A child without a wand is like a child without a pencil. They can always borrow one, even if the borrowed pencil wouldn't be as good as their own if they had one. Now replace the word pencil with the word wand. There are multiple solutions for this, although they are purely canon-based speculation because there are no recorded cases of this. However, all of the possible solutions do have evidence/examples, and in some cases, quotes to back up their likeliness and reliability.
Theory 1: He would probably just make a custom wand based on which ones produced a better result, even if it is not a perfect one. For example, if a person did not have a perfect result with Applewood, but it had a better result than some other wand wood, then Ollivander would custom-make an Applewood wand but just change the core up a little bit. I do have a quote to support this, from the Sorcerer's stone, from when Harry had to try many wands until he found his match.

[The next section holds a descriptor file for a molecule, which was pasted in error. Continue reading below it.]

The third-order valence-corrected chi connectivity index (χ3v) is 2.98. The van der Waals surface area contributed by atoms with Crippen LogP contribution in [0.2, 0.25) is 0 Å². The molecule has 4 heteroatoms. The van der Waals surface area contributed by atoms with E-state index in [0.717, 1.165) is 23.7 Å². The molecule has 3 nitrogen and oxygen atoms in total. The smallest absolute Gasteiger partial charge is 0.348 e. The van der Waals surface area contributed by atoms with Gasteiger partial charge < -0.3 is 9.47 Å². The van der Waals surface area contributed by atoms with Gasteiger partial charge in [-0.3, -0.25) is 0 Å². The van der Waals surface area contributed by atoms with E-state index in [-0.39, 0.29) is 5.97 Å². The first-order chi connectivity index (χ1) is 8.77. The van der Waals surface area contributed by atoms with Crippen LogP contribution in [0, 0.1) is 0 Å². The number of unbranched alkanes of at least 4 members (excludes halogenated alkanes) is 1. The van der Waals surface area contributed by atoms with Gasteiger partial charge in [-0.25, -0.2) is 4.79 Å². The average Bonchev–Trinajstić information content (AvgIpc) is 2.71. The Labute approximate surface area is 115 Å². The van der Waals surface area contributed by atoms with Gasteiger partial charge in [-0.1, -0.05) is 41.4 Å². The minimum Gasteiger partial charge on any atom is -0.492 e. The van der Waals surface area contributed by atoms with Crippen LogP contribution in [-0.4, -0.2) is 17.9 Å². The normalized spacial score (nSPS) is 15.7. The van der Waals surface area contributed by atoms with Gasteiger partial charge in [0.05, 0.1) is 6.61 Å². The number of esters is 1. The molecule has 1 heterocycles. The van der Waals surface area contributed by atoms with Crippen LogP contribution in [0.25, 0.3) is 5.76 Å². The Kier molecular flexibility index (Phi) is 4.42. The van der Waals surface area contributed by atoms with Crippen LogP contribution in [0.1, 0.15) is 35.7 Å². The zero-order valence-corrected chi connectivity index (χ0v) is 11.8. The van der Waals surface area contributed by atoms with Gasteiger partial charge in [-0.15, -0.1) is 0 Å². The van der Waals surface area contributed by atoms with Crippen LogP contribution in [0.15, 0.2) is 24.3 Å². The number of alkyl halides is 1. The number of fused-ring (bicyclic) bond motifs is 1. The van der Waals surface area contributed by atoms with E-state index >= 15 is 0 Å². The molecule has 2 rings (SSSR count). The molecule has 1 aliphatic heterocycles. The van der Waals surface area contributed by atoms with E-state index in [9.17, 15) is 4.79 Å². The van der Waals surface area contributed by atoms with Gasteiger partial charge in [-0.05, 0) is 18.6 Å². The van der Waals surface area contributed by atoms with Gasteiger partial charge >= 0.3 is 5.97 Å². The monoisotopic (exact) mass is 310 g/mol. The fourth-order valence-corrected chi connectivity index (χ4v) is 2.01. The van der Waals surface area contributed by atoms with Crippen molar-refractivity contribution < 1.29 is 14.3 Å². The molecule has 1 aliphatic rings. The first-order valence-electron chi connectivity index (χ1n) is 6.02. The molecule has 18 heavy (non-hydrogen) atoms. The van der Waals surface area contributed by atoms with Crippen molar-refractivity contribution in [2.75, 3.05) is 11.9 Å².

"But the more wands he tried, the more excited Ollivander seemed to get..."
This supports that Ollivander would have been happy to provide a blossoming witch/wizard in the making with all the tools that they would need because he really seems to love what he does.
Theory 2: They could choose a wand that felt, "friendlier in his hand," (DH1 quote) that worked decently for that witch/wizard, similar to the way Hermione and Draco's wands both worked reasonably well for Harry.
Theory 3: They could try their luck with another wandmaker if no Ollivander wand seems to work. Ollivander only uses the "3 supreme cores," suitable for wands, so it is possible that they would need an untraditional core as well.
See this link for the "3 supreme cores".